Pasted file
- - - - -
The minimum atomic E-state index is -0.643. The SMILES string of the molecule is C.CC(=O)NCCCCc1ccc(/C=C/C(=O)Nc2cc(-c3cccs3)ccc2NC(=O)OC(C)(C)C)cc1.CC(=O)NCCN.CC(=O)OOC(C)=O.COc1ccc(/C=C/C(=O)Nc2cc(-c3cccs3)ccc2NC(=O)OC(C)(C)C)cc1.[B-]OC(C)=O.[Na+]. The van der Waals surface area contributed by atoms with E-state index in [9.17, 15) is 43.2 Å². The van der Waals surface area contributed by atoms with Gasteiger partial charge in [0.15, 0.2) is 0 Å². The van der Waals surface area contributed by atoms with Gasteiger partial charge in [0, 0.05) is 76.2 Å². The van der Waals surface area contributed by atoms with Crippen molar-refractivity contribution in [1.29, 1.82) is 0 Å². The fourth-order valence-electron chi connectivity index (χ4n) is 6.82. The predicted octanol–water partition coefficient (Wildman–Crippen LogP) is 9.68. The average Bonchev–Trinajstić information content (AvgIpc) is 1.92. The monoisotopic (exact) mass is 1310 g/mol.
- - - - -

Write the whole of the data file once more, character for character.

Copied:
The minimum atomic E-state index is -0.643. The SMILES string of the molecule is C.CC(=O)NCCCCc1ccc(/C=C/C(=O)Nc2cc(-c3cccs3)ccc2NC(=O)OC(C)(C)C)cc1.CC(=O)NCCN.CC(=O)OOC(C)=O.COc1ccc(/C=C/C(=O)Nc2cc(-c3cccs3)ccc2NC(=O)OC(C)(C)C)cc1.[B-]OC(C)=O.[Na+]. The van der Waals surface area contributed by atoms with E-state index in [9.17, 15) is 43.2 Å². The van der Waals surface area contributed by atoms with Gasteiger partial charge in [0.15, 0.2) is 0 Å². The van der Waals surface area contributed by atoms with Gasteiger partial charge in [0, 0.05) is 76.2 Å². The van der Waals surface area contributed by atoms with Crippen molar-refractivity contribution in [1.29, 1.82) is 0 Å². The fourth-order valence-electron chi connectivity index (χ4n) is 6.82. The predicted octanol–water partition coefficient (Wildman–Crippen LogP) is 9.68. The average Bonchev–Trinajstić information content (AvgIpc) is 1.92. The monoisotopic (exact) mass is 1310 g/mol.